Just a note to say, sorry I missed the March 8 Notes, and sorry too to have missed Barbara Hall’s poem the week before that.
This week, Frank’s poem “Edison Nutley” had the feel of a meditation on first kissing and it found its most authentic voice at the moment it stepped back from the corduroy sofa and the Frankie Valli soundtrack and the 9 year old’s tongue in his mouth and said: “Attraction’s funny, you know./ It’s mating.” And with that turn, it found a moment of unexpected heat, a moment that could have revealed something new about the depth of emotion that passes in what passes for innocent play. I loved that moment, but it was almost too much for the poem to digest or hold. Instead, the poem widened centrifugally. The speaker confessed to being attracted to “anybody with the living tongue,” which was gross but intriguing, then it went back to add a literal postscript to pre-teen kiss story—an incident in which the 9-year-old kisser had written to the speaker and her letter was delivered even though she had hand-drawn a fake postage stamp. Then, finally, the poem moved on to another first kiss, this one with a “woman who pained erotic paintings.” And in the last few lines, there’s a repetition of the meditative reprise: “A kiss is funny, you know…” but we never find out what really comes after “you know./ It’s mating.”
Barbara Hall brought a spluttering rant of a poem against irrationality and protesting the current war beginning “Words words Words.” We all shared the sentiment.
Carole Stone’s poem, “What Me Do I Like the Best?” takes a whack at defining four younger than 20 versions of the speaker, clipped aspirational recollections, maybe tinged by nostalgia or philosophy, but also tinged by the haunting uselessness of being older, wiser and still impotent to do anything about the current war.
Jen Poteet brought another installment from her new project to write about towns and cities in NJ, this one called “Jersey City” that talks about an early roommate situation the speaker had there. This poem, like Carole’s has a hint of nostalgia, ok, maybe more than a hint, as it ends “We made less than twenty grand a year/ and I don’t think we were ever happier.” Poems like this, and like Frank’s kiss poem and like Carole’s avatar poem all depend on the taste of the bait and the point on the hook. Why should the reader follow you into the past, what reward do you promise? In this poem, Jen’s most gorgeous and authenticating knowledge is the speaker’s memory of how one invites burglars by announcing the purchase of a new appliance, and one announces the purchase of a new appliance by putting the box out in the trash. And she rewards that attention by telling us that they tried to fool the thieves by putting their boxes in the Pathmark dumpster. Good stuff.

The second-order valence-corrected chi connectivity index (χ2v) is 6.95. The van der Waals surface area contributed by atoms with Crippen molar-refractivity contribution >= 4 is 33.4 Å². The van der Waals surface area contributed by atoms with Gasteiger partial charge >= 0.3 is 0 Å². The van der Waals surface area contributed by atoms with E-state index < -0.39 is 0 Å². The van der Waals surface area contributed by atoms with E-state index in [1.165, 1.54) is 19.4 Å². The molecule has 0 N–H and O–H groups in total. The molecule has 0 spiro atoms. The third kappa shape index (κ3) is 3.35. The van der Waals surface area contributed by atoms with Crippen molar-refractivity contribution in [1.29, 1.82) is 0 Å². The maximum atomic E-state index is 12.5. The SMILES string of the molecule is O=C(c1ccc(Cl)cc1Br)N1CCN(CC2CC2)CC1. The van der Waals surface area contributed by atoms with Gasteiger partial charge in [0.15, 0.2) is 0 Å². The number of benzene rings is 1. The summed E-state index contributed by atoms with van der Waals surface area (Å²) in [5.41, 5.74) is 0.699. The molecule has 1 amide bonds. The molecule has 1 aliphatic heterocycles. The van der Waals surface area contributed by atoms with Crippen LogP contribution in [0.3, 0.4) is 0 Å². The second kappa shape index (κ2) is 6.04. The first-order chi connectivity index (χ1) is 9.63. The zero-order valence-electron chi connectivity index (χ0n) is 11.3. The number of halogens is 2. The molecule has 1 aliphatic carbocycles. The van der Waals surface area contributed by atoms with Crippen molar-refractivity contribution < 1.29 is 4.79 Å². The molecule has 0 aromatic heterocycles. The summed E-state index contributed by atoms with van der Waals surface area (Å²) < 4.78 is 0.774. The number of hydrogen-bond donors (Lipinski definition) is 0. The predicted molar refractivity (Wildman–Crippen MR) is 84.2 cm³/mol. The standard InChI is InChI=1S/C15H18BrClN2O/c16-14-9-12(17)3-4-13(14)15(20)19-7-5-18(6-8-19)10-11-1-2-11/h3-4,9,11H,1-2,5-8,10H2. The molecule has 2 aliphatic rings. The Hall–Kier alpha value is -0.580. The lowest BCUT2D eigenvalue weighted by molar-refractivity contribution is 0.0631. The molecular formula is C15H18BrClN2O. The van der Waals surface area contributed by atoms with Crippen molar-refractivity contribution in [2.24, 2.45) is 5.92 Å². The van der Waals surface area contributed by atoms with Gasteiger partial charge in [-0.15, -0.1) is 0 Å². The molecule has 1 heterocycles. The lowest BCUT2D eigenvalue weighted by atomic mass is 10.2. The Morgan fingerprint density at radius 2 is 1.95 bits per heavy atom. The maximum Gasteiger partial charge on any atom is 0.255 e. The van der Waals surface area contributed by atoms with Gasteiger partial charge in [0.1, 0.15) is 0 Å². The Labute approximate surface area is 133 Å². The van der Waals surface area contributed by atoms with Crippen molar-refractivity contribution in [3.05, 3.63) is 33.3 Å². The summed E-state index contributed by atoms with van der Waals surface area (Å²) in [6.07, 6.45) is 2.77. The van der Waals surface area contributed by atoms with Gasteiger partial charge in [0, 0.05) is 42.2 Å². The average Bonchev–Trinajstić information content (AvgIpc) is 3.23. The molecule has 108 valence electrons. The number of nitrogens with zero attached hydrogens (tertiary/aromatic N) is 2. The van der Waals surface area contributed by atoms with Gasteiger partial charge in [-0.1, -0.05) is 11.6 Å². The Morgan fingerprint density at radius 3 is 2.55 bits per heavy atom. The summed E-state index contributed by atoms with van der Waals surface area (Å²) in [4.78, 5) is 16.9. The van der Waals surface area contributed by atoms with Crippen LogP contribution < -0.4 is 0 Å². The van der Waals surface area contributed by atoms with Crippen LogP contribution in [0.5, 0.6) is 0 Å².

Claudia said that my poem, Love Poem, was notable because it went outside my usual narrative comfort zone. Well, maybe so, but Claudia’s poem, “Black Sea spoils” was also a deviation for her usual lyric mode. It’s a list of adjectives and adjectival phrases to be applied to the riches and/or relics thrown up by the Black Sea, a poem in which the music of the words provides a sensorium, a landscape of textures that move from maritime words like “bearded, barnacled” to mineral words like “opaled, alabastered,/ tourmalined and carnadined,” and onward to strange biomorphic words like “salty cauliflower heads,/ bloodied and boned, buried in red pubic hair of algae…” It’s an audacious album of assonance and suggestion. The challenge of a list poem that audacious is that each item in the list has to relate back to the title—in this case, Black Sea spoils—and start to build or imply a narrative, or a larger picture of some sort, and this poem is well on the way to doing that.
My poem, the one Claudia complimented for going out of my comfort zone, was called “Love Poem” and it set itself the impressionistic task of assembling very new, short suggestive brush strokes in a way that built an emotionally accessible whole.
I’m a couple of weeks into my reading of Stephen Crane’s bio by Paul Auster (Burning Boy) and the side-by-side reading of the Norton Critical Edition of “The Red Badge of Courage.” It’s funny. A few months ago, I thought I’d encountered the most modern of the Modernists in Marianne Moore, because she had shed more antique baggage than the others, but here I am with Crane, a writer born 18 years before Moore, who died of tuberculosis by the time Moore was 13, and seen against the background of his age, through the eyes of Auster and the fabulous lineup of essayists who provided the Norton commentary to accompany Red Badge, I think I’m joining the consensus that sees Crane as the first, and most irrevocable Modernist. He’s certainly the best sentence writer I’ve encountered in American English, and a positive genius of metaphor and simile. Within one or two pages of Chapter XXII he had phrases like the guns “denouncing” the enemy, or men who “filed a plumping volley at the foes” and sentences like: “There was much blood upon the grass blades” And he ended chapter XXIV with a striking tautology: “He had been to touch the great death, and found that, after all, it was but the great death. He was a man.” I was astonished today to read in Auster’s bio that Crane, who seemed to have no tutor was deeply moved and affected in the writing of Red Badge by Leo Tolstoy’s Sevastopol, three short stories written by Leo Tolstoy and published in 1855 to record his experiences during the Siege of Sevastopol (1854–1855). It does nothing to dent Crane’s originality, but it does confirm a belief of mine, that there is no poem without a prior poem. And Crane had not red War & Peace or Anna Karenina until much later.
Come back tonight, and we’ll do it all again.